In the commercial break that follows immediately Alanna goes into full warrior-woman mode and demands that damage control begin with her new host. A guest, Kevin Lee Hicks (Nigel Downer), comes on to add to the electricity in the air. He is dressed as a sassy older woman. The hosts are told not to mention something in Hicks’ past. Naturally it’s mentioned. Matters degenerate from there.

Because the audience’s attention is focused on the ‘live TV show” going on (to my right), perhaps not noticed (and should be) is Alanna the floor director (to my left), reacting with a definitely escalating sense of emotion to all the mayhem on stage. Alanna’s reactions add another layer to a rather one-sided situation in the TV show.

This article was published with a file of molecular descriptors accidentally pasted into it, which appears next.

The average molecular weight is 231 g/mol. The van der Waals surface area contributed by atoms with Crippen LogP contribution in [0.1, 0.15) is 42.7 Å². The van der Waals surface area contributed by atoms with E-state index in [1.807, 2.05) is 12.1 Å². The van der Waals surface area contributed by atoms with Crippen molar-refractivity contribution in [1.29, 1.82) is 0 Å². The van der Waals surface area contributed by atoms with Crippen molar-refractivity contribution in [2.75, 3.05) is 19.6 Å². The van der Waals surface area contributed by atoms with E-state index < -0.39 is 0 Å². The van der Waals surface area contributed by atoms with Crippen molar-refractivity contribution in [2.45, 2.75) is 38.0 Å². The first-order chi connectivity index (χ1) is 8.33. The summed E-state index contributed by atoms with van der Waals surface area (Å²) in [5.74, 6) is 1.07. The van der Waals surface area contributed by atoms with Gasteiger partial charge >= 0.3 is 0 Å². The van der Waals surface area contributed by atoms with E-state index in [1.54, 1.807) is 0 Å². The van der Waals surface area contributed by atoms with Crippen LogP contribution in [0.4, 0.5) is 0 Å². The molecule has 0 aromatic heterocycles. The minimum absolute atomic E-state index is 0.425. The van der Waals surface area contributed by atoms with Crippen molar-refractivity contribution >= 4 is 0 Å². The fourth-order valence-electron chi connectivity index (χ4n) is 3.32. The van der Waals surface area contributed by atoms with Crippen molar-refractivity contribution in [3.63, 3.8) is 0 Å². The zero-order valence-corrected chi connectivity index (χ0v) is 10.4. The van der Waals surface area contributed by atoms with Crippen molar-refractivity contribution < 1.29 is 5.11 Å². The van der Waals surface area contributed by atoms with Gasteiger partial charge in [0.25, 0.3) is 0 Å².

Kat Sandler’s direction of her actors, including, I assume the camera angles and close-ups, keeps the pace fast. Every single actor in this production is terrific. Alon Nashman gives Marty O’Malley an elder-statesman distinction. He’s personable, charming, knows how to put on the emotion and work the audience. He also shows a sexist attitude to women. Kat Letwin plays Sarah Goldberg as an edgy, take-no-prisoners-comedienne. She has the energy of the young woman ready to take her best shot. As Alanna, the volatile floor director, Maria Vacratsis is fierce, focused and cutting. Just giving Davey her coffee order is nuanced and hilarious. Michael Musi plays Davey as a nervous, twitchy, sweet man who tries to do right and isn’t very successful. Nigel Downer as Kevin Lee Hicks is a wonderfully understated comedic actor. I’ve seen him do improve. He’s brilliant. He’s terrific here as well. And Rachel Jones does a lovely melt-down as Vivien Lawrence, Marty’s movie star wife who has taken too many anti-depressants along with good scotch to keep things on an even keel.